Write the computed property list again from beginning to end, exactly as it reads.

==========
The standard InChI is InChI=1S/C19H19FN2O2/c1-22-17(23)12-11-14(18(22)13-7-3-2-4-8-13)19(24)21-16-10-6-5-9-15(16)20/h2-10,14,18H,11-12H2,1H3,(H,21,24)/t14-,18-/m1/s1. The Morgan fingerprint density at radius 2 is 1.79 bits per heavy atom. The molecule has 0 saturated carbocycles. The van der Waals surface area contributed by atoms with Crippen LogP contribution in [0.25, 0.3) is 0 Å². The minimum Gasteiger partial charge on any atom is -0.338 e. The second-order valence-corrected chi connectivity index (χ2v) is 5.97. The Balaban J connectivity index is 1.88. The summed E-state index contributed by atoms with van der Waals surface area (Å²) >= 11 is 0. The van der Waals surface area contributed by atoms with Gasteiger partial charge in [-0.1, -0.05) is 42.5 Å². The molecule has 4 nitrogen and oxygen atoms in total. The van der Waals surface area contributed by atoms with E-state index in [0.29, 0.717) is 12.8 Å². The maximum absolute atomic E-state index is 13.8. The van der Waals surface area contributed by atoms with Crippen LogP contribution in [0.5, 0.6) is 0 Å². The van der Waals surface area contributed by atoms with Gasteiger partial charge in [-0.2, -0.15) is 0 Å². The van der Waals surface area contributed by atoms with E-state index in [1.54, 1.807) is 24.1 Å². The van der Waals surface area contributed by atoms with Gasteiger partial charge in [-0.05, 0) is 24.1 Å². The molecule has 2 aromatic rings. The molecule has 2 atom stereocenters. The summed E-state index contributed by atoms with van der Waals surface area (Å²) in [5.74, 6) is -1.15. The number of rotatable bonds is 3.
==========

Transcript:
The standard InChI is InChI=1S/C19H19FN2O2/c1-22-17(23)12-11-14(18(22)13-7-3-2-4-8-13)19(24)21-16-10-6-5-9-15(16)20/h2-10,14,18H,11-12H2,1H3,(H,21,24)/t14-,18-/m1/s1. The Morgan fingerprint density at radius 2 is 1.79 bits per heavy atom. The molecule has 0 saturated carbocycles. The van der Waals surface area contributed by atoms with Crippen LogP contribution in [0.25, 0.3) is 0 Å². The minimum Gasteiger partial charge on any atom is -0.338 e. The second-order valence-corrected chi connectivity index (χ2v) is 5.97. The Balaban J connectivity index is 1.88. The summed E-state index contributed by atoms with van der Waals surface area (Å²) >= 11 is 0. The van der Waals surface area contributed by atoms with Gasteiger partial charge in [-0.1, -0.05) is 42.5 Å². The molecule has 4 nitrogen and oxygen atoms in total. The van der Waals surface area contributed by atoms with E-state index in [0.29, 0.717) is 12.8 Å². The maximum absolute atomic E-state index is 13.8. The van der Waals surface area contributed by atoms with Crippen LogP contribution in [0.5, 0.6) is 0 Å². The van der Waals surface area contributed by atoms with Gasteiger partial charge in [-0.2, -0.15) is 0 Å². The van der Waals surface area contributed by atoms with E-state index in [1.54, 1.807) is 24.1 Å². The van der Waals surface area contributed by atoms with Gasteiger partial charge in [-0.05, 0) is 24.1 Å². The molecule has 2 aromatic rings. The molecule has 2 atom stereocenters. The summed E-state index contributed by atoms with van der Waals surface area (Å²) in [5.74, 6) is -1.15. The number of rotatable bonds is 3.